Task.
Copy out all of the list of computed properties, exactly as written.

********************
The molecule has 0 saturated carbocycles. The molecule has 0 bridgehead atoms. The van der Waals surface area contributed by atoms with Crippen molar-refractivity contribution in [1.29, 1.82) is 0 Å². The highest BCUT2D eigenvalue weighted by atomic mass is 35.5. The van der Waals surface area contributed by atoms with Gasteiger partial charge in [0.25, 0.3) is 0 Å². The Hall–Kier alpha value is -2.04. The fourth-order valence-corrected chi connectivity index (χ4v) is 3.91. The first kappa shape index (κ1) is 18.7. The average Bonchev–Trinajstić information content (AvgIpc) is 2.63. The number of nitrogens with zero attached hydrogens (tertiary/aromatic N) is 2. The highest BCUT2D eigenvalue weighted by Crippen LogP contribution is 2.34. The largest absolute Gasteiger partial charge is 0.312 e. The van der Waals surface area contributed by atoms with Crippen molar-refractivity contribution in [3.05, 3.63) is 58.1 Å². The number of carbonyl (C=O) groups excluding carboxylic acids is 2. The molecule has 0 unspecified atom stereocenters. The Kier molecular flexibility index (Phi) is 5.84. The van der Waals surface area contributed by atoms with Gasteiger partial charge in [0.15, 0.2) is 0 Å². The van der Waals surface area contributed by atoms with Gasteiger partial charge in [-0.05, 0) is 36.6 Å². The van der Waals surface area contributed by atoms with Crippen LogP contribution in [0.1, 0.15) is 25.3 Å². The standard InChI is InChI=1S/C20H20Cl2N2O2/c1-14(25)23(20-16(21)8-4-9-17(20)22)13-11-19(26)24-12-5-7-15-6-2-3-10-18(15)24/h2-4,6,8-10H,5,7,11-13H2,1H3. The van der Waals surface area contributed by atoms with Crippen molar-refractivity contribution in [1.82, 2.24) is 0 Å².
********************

The molecule has 0 saturated carbocycles. The molecule has 0 bridgehead atoms. The van der Waals surface area contributed by atoms with Crippen molar-refractivity contribution in [1.29, 1.82) is 0 Å². The highest BCUT2D eigenvalue weighted by atomic mass is 35.5. The van der Waals surface area contributed by atoms with Gasteiger partial charge in [0.25, 0.3) is 0 Å². The Hall–Kier alpha value is -2.04. The fourth-order valence-corrected chi connectivity index (χ4v) is 3.91. The first kappa shape index (κ1) is 18.7. The average Bonchev–Trinajstić information content (AvgIpc) is 2.63. The number of nitrogens with zero attached hydrogens (tertiary/aromatic N) is 2. The highest BCUT2D eigenvalue weighted by Crippen LogP contribution is 2.34. The largest absolute Gasteiger partial charge is 0.312 e. The van der Waals surface area contributed by atoms with Crippen molar-refractivity contribution in [3.05, 3.63) is 58.1 Å². The number of carbonyl (C=O) groups excluding carboxylic acids is 2. The molecule has 0 unspecified atom stereocenters. The Kier molecular flexibility index (Phi) is 5.84. The van der Waals surface area contributed by atoms with Gasteiger partial charge in [0.15, 0.2) is 0 Å². The van der Waals surface area contributed by atoms with Gasteiger partial charge in [-0.05, 0) is 36.6 Å². The van der Waals surface area contributed by atoms with Crippen LogP contribution in [0.1, 0.15) is 25.3 Å². The standard InChI is InChI=1S/C20H20Cl2N2O2/c1-14(25)23(20-16(21)8-4-9-17(20)22)13-11-19(26)24-12-5-7-15-6-2-3-10-18(15)24/h2-4,6,8-10H,5,7,11-13H2,1H3. The van der Waals surface area contributed by atoms with Crippen molar-refractivity contribution in [1.82, 2.24) is 0 Å².